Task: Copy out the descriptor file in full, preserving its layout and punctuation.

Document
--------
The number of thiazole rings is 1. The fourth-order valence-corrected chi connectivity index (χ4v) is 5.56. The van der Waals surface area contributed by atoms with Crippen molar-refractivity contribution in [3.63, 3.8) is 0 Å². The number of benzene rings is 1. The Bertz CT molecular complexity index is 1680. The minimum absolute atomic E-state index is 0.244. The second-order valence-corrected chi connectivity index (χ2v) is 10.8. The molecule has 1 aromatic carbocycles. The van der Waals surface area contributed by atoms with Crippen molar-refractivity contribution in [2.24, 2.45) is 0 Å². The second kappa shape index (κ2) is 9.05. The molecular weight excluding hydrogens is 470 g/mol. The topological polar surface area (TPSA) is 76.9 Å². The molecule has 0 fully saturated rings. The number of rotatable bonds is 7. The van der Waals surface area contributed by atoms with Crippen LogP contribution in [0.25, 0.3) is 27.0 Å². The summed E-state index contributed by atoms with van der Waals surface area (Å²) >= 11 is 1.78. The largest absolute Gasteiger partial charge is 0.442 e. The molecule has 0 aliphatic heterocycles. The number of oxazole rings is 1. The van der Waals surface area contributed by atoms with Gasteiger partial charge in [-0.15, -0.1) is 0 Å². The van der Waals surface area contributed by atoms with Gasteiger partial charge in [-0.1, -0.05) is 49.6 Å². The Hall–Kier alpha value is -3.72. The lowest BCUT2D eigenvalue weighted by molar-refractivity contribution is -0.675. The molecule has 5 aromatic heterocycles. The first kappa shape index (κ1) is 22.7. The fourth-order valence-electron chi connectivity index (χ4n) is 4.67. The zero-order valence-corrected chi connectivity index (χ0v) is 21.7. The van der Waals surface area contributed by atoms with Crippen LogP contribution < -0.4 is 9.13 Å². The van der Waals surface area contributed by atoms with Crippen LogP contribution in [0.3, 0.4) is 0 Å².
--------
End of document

The number of thiazole rings is 1. The fourth-order valence-corrected chi connectivity index (χ4v) is 5.56. The van der Waals surface area contributed by atoms with Crippen molar-refractivity contribution in [3.63, 3.8) is 0 Å². The number of benzene rings is 1. The Bertz CT molecular complexity index is 1680. The minimum absolute atomic E-state index is 0.244. The second-order valence-corrected chi connectivity index (χ2v) is 10.8. The molecule has 1 aromatic carbocycles. The van der Waals surface area contributed by atoms with Crippen molar-refractivity contribution in [2.24, 2.45) is 0 Å². The second kappa shape index (κ2) is 9.05. The molecular weight excluding hydrogens is 470 g/mol. The topological polar surface area (TPSA) is 76.9 Å². The molecule has 0 fully saturated rings. The number of rotatable bonds is 7. The van der Waals surface area contributed by atoms with Crippen LogP contribution in [0.25, 0.3) is 27.0 Å². The summed E-state index contributed by atoms with van der Waals surface area (Å²) >= 11 is 1.78. The largest absolute Gasteiger partial charge is 0.442 e. The molecule has 0 aliphatic heterocycles. The number of oxazole rings is 1. The van der Waals surface area contributed by atoms with Gasteiger partial charge in [-0.15, -0.1) is 0 Å². The van der Waals surface area contributed by atoms with Gasteiger partial charge in [-0.1, -0.05) is 49.6 Å². The Hall–Kier alpha value is -3.72. The lowest BCUT2D eigenvalue weighted by molar-refractivity contribution is -0.675. The molecule has 5 aromatic heterocycles. The first kappa shape index (κ1) is 22.7. The fourth-order valence-electron chi connectivity index (χ4n) is 4.67. The zero-order valence-corrected chi connectivity index (χ0v) is 21.7. The van der Waals surface area contributed by atoms with Crippen LogP contribution < -0.4 is 9.13 Å². The van der Waals surface area contributed by atoms with Crippen LogP contribution in [0.3, 0.4) is 0 Å².